To know a people, begin where they bathe.
The insight from this advice written by an explorer of Russia applies to any culture. There is wisdom in not just discovering people when they are without cover or pretenses.
There is astuteness in gauging a society by the manner it provides for basic needs. All creatures have to void their waste; only among humans does the matter become political and complicated.
In a corner hugging the separation of a national highway is a newly opened fast food establishment.
Aside from the gigantic mascot mounted on a tall spire visible to traffic for miles, the sprawling moat of paved, planned parking spaces is more than an adequate magnet for the crisscrossing streams of vehicles.
The landscaped evergreen domain was surely created with an eye out for design aesthetics as well as for ecological balance. The interiors of the “family retreat” are several scales better than what one expects of a fry-and-run place in this country.
Yet, a discordant note is struck when an elderly customer has to wait to use the toilet. After undergoing knee-replacement surgery and rehabilitation, she and her companion have to wait to use the ground-floor toilet. Despite bearing outside the universal sign for persons with disability (PWD), the toilet is heavily used by other customers because it is the nearest one. There is also no staff member to enforce the PWD-priority rule.
Inside the toilet ostensibly for “PWDs,” the elderly lady and her companion face more aggravations as the facility does not meet the requirements of accessibility. The water closet or flush toilet and the wall urinal are placed without considering the extra space required by a person using a wheelchair or crutches. There are no handrails required by those needing these aids for support.
The basic sanitary requirement of a toilet seat is even absent. Several liquid spills and discarded paper left uncleared on the floor pose hazards to persons challenged by mobility constraints, weakened eyesight or advanced age.
Clearly out of place in an edifice reeking of modernity and aspiring for enlightened capitalism, this toilet speaks volumes, though, of the actual regard this enterprise and its franchisee has for PWDs.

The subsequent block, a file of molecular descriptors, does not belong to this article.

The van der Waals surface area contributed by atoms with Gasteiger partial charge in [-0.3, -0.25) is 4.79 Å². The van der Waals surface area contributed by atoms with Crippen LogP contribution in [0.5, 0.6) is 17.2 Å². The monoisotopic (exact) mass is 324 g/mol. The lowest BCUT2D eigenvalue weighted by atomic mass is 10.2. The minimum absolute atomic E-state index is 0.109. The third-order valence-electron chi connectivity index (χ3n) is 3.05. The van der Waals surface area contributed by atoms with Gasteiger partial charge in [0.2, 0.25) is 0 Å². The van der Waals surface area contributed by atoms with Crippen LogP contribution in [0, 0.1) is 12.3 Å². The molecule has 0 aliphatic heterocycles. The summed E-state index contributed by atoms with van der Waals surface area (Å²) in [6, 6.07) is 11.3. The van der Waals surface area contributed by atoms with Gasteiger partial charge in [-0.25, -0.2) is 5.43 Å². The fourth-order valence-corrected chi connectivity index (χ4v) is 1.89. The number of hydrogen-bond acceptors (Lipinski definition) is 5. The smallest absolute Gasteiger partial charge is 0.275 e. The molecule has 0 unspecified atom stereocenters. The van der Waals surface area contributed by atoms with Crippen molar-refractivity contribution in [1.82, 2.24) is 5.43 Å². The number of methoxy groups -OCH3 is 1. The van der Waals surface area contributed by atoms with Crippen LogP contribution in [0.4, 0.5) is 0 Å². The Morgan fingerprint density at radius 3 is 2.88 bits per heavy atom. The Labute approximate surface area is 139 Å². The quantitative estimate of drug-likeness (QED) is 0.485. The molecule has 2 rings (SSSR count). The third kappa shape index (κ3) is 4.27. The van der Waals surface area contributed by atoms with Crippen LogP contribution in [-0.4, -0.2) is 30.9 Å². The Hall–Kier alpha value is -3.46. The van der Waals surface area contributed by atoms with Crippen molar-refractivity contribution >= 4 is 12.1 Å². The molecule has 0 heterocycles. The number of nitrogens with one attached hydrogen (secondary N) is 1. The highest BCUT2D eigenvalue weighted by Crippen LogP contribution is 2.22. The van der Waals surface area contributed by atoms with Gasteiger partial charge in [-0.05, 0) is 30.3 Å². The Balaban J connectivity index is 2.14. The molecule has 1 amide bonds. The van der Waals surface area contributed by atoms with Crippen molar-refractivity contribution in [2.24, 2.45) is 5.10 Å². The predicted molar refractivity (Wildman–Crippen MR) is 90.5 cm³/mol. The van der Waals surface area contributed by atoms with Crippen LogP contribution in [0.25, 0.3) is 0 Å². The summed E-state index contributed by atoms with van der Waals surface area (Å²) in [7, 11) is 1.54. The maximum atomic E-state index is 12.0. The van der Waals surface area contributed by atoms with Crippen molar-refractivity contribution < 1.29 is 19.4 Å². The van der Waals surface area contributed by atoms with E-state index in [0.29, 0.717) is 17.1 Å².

More tellingly, the existence of such toilets resonate with the failure of government to enforce, regulate, and sanction the failure of establishments to implement Batas Pambansa (BP) 344, or An Act to Enhance the Mobility of Disabled Persons by Requiring Certain Buildings, Institutions, Establishments and Public Utilities to Install Facilities and Other Devices.
Aside from “washrooms and toilets,” the law provides for the accessibility of other architectural facilities and features: “stairs, walkways, corridors, doors and entrance, lifts/elevator, ramps, parking areas, switches, controls and buzzers, handrails, thresholds, floor finishes, water fountains, public telephones, and seating accommodations.”
Current compliance with BP 344 has lapses in all these areas. Yet, Sun.Star Cebu singles out a trend among many establishments to take shortcuts in operating toilets that barely meet the requirements for accessibility. This facility is not just needed for the health and sanitation of the disabled; a fully accessible toilet is essential for the dignity of those with special needs.
It is not only those with physical disabilities that are discriminated in our nation’s public toilets. Other genders beyond the heterosexual female and male have yet to be recognized through a “gender-neutral” toilet.
In other countries, a toilet that is accessible for all—whether one has or does not have special needs; whether one is male, female, lesbian, gay, bisexual, transgender, queer, intersex or asexual; whether
one requires the assistance of a companion, as with a young child or an elderly person—is termed as an “accessible toilet.”
It is a concept that still needs realization in this country.